# How can you find a supported answer to an investigative question?

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How can you find a supported answer to an investigative question?
Scientific Method How can you find a supported answer to an investigative question?

Question This is the first step of the Scientific Method.
May be asked by the teacher Could be asked by you It should be a problem that can be testable The question or statement of problem should include an independent and dependent variable.

Hypothesis This is what you expect to happen based on your observations and what you already know. Should begin with “I predict…because…” It’s OK if it’s wrong – this is how we learn. It should predict a relationship or trend and should include the independent and dependent variable

Variables Independent Variable Dependent Variable Controlled Variables

Independent Variable This is the component of the problem that you are testing to see if it has an effect on something else. This is the variable that you CHANGE to determine if there is a pattern or relationship between that change and what you are measuring. A valid experiment has at least 3 levels of the independent variable

Dependent Variable This is the component of the experiment that is MEASURED This variable’s measurement DEPENDS on the independent variable

Examples of Independent and Dependent Variables.
How much water gives the greatest plant growth? Independent Variable: 1 liter, 2 liters, 3 liters of water. Dependent Variable: the more water is given, the more the plant will grow.

Controlled Variables These are the components of the experiment that you keep the same throughout the entire experiment. These are constant and are used to keep the experiment valid.

Standard of Comparison
You must choose one of your three levels of the independent variable for the standard of comparison. The SOC is used as a point of reference to compare the results of your experiment too. Think of it as a starting point for discussing and analyzing data. There is not a correct SOC, but you must rationalize why you picked the one you did

Materials This is a list of everything a person would need to test the question or problem.

Procedure This is a STEP BY STEP list of directions needed to test the question. Should be detailed enough that a stranger could follow the steps to test the question. Don’t assume that someone else will know what you are talking about. Should include diagrams Should include repeated trials

Measurement In science, we measure using the Metric System (SI)
Mass – grams Length – meters Volume – liters Temperature – Celsius Remember prefixes – kilo, centi, milli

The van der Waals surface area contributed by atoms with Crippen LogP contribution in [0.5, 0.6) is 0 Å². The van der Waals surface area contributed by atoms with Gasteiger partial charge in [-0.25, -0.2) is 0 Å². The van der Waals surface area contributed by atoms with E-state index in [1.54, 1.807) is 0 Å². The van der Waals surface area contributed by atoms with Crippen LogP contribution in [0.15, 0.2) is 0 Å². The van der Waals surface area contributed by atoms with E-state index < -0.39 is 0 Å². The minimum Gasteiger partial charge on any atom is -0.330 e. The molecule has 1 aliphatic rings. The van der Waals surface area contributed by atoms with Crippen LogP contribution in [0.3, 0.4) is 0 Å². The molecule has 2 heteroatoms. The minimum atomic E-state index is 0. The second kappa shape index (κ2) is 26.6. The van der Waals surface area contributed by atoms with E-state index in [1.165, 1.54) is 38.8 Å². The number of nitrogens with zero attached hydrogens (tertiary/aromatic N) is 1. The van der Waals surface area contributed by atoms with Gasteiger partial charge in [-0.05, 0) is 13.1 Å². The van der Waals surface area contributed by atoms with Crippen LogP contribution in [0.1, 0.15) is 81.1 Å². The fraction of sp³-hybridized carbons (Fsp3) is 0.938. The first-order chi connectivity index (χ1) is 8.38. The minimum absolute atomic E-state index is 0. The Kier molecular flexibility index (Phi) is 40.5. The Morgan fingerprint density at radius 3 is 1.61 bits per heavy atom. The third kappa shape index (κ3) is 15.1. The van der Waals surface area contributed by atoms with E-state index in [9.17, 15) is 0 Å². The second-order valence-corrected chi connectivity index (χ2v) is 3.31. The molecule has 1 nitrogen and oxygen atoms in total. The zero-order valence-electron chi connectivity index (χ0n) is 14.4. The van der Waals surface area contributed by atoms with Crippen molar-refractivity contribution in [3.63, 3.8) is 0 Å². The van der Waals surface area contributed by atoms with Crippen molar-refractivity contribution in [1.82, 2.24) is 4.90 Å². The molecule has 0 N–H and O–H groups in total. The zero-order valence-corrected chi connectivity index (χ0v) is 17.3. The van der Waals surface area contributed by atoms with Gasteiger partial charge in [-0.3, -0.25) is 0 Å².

Data Table This is a chart that displays your results.
For accurate results data tables must show multiple trials and an average. Include units in your data table. A general rule of thumb is to have at least 3 trials for most experiments Multiple trials help give you more accurate results Data Table should be clear enough for a stranger to understand exactly what is happening in an experiment

Graphs Once you have gathered your data, you must pick an appropriate graph to display your results Graphs give your audience an easy visual from which to read the collected data

Types of Graphs Bar – used to compare data that cannot be connected
Line or Scatter – shows the relationship between an independent and dependent variable X axis – independent Y axis – dependent

Components of Graphs Title X and Y axis labeled correctly
Units included Appropriate scale

Analysis and Interpretation of Data
Compare all data – do not just list data points Discuss any trends in the data Talk about any unusual data points

Possible Experimental Errors
List possible errors Explain how these errors could have affected the results of the experiment.

Confirmation of hypothesis. – Is it accepted or rejected? Reasons for acceptance or rejection is explained and supported by the data

Recommendations for Further Use
How will these results be used for further studying and investigation about the problem and issues related to the problem.

Scientific Theory It takes multiple experiments by many different people for a conclusion to become a theory. Many scientists have to get similar results and have similar conclusions before something becomes widely accepted. Compare to multiple sources – if findings are consistent across the board, it’s likely that something true has been discovered.